(corner of Bloor and Queen's park; for class visits to the herbarium, or to visit my office, present yourself at the staff entrance on the south side of the Museum, just west of the TTC Museum stop)

 

Arrangements will be made to facilitate students' course-related access to the herbaria. Other visitors should contact the herbarium staff (Deb Metsger, or Tim Dickinson) to arrange their visit.

Click HERE to visit my lab's website. 

Click HERE for the ROM's map of its location; the staff entrance is just to the west of the Loblaw School Entrance. 

 
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Marking scheme and Academic Integrity Statement

Penalty for lateness: If an assignment is handed in after the deadline given in the course outline above (without having made prior arrangements for an extension) 10% of the final mark component will be deducted. If the assignment is handed in the following week, a further 10% will be deducted, and so on, on a weekly basis.

Academic integrity is fundamental to learning and scholarship at the University of Toronto. Participating honestly, respectfully, responsibly, and fairly in this academic community ensures that the U of T degree that you earn will be valued as a true indication of your individual academic achievement, and will continue to receive the respect and recognition it deserves. Familiarize yourself with the University of Toronto’s Code of Behaviour on Academic Matters (http://www.governingcouncil.utoronto.ca/policies/behaveac.htm). It is the rule book for academic behaviour at the U of T, and you are expected to know the rules. Potential offences are described HERE, and to remind you of these expectations, and help you avoid accidental offences, I will ask you to include a signed Academic Integrity Checklist with every assignment. If you do not include the statement, your work will not be graded.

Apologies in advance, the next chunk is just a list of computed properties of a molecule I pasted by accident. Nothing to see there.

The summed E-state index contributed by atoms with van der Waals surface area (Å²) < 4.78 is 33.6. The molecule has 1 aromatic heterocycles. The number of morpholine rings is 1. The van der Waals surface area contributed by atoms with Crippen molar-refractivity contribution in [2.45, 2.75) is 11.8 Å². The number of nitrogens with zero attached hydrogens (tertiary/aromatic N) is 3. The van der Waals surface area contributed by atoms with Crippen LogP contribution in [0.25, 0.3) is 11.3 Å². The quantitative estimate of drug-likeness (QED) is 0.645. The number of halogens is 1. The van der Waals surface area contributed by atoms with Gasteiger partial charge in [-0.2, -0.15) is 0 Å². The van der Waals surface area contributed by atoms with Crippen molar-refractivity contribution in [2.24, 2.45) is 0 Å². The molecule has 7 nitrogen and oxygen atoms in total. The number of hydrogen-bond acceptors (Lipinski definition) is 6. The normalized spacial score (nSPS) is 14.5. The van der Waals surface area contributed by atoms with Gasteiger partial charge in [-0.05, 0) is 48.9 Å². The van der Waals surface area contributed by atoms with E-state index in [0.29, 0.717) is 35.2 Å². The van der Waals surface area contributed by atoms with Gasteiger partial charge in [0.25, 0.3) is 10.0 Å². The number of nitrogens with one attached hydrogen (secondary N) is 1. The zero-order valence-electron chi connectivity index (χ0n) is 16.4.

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Field trips and labs

Labs and field trips are integral parts of the course that deliver practical experience of material covered in lectures and readings. Attendance is expected, and make-ups are not possible. Although marks are not assigned for work done in labs and on field trips, attendance will be taken. Reasonable assistance will be provided to enable students who miss labs or field trips because of health, religious, or other valid reasons to master the material covered on their own.

For labs, please note venue (ESC 3088, or Vascular Plant Herbarium) and bring lab coat, a supply of unlined paper (loose sheets or a notebook), sharp pencils, and an eraser. You will be expected to make sketches of and notes on the material seen, and you may submit these notes and sketches to the Teaching Assistant to be checked for errors.